Charitable Gifts and Trusts

When many people sit down to think about how they want to leave their property, of course they think first of family. But many of us also want some of our legacy to go to causes or organizations we hold dear--a church, a food bank, a group that advocates on behalf of people struggling with a particular illness. Americans are a generous people, supporting millions of nonprofit organizations.

The U.S. tax system is designed to support these generous impulses, granting donors tax benefits for giving. If you itemize deductions on your income tax return, you can simply deduct the value of gifts to tax-exempt charitable organizations. There are also more complicated ways to give (and to receive). Charitable gift annuities, for example, are an increasingly popular way to donate to a charity and in return receive regular payments for life; both you and the charity benefit.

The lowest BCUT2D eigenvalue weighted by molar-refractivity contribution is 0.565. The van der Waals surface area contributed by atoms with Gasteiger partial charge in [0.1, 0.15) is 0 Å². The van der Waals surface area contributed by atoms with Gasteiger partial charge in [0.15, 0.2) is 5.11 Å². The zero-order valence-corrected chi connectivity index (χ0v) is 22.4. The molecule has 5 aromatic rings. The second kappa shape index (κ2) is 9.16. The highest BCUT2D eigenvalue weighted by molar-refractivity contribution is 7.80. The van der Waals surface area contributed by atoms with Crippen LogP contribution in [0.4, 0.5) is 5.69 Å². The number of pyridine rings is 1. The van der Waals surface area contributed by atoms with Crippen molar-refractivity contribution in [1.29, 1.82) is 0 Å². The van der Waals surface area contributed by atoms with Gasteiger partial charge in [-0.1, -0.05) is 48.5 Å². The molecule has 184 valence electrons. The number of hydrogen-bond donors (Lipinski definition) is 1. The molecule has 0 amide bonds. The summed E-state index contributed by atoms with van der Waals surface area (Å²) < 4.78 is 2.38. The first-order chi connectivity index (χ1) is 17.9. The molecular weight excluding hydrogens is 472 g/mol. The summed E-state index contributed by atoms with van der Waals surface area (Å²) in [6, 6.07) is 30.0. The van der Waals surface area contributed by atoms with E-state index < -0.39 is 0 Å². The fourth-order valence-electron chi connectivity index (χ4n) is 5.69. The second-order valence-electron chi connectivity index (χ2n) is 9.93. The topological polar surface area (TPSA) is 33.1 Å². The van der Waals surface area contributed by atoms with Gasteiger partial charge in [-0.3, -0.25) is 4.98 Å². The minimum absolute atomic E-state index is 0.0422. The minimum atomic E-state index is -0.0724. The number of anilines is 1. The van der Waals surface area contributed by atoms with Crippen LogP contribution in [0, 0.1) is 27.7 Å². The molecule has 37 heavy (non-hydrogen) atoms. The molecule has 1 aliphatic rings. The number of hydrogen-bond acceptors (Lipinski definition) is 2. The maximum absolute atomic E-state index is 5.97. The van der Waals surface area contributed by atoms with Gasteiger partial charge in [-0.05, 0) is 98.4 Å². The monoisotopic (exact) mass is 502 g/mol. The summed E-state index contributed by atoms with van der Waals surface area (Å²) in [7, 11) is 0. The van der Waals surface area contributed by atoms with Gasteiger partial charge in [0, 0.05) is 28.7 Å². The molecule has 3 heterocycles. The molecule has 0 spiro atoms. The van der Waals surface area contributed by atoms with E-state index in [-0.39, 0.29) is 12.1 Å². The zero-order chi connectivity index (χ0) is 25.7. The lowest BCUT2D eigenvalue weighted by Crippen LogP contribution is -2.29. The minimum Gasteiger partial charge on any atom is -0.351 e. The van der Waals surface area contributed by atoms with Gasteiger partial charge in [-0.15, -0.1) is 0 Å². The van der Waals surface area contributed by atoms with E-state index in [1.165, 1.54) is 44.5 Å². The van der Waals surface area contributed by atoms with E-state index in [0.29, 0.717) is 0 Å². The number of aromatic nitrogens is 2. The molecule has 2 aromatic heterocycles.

Traditional charitable trusts are usually set up by very wealthy individuals concerned about estate tax; they benefit the charity and can also confer a big estate tax break for families. For the other 99.5% of the population, "pooled" charitable trusts can be a good option, providing both a charitable tax deduction and regular income.

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